The Cold War dominated international relations for forty-five years. It shaped the foreign policies of the United States and the Soviet Union and deeply affected their societies, domestic situations and their government institutions. Hardly any part of the world escaped its influence.
David Painter provides a compact and analytical study that examines the origins, course, and end of the Cold War. His overview is global in perspective, with an emphasis on the Third World as well as the contested regions of Asia and Central America, and a strong consideration of economic issues. He includes discussion of:
- the global distribution of power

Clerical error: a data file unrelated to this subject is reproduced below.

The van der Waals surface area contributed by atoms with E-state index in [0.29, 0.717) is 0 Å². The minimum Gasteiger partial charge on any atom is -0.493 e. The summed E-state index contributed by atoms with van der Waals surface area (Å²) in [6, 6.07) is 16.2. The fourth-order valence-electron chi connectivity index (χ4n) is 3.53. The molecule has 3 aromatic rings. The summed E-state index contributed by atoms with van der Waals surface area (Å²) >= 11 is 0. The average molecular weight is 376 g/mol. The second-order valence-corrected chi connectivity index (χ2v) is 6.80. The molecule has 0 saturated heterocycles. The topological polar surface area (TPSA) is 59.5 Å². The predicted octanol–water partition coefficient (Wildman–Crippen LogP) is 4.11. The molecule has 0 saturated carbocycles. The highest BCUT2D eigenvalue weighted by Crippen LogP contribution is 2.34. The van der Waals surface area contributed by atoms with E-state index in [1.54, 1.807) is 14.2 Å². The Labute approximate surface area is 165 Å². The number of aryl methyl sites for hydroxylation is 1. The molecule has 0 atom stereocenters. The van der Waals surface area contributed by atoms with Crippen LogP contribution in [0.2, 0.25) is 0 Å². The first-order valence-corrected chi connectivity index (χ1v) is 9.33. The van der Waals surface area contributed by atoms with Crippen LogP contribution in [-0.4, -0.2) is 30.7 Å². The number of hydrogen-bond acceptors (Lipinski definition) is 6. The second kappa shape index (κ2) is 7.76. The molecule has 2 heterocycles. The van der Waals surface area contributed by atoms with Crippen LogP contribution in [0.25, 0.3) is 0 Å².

- the arms race
- the world economy.
The Cold War gives a concise, original and interdisciplinary introduction to this international state of affairs, covering the years between 1945 and 1990.
David S. Painter is Professor of History at Georgetown University
'Painter presents a very good analysis of the end of the Cold War.' - Journal of Contemporary History
'The Cold War is a very good combination of a comprehensive yet remarkably succinct account of the origins, development and conclusion of the Cold War that will serve as an excellent introductory text ... while providing a very handy overview for any interested reader.' - Slavonic and East European Review 80, 2002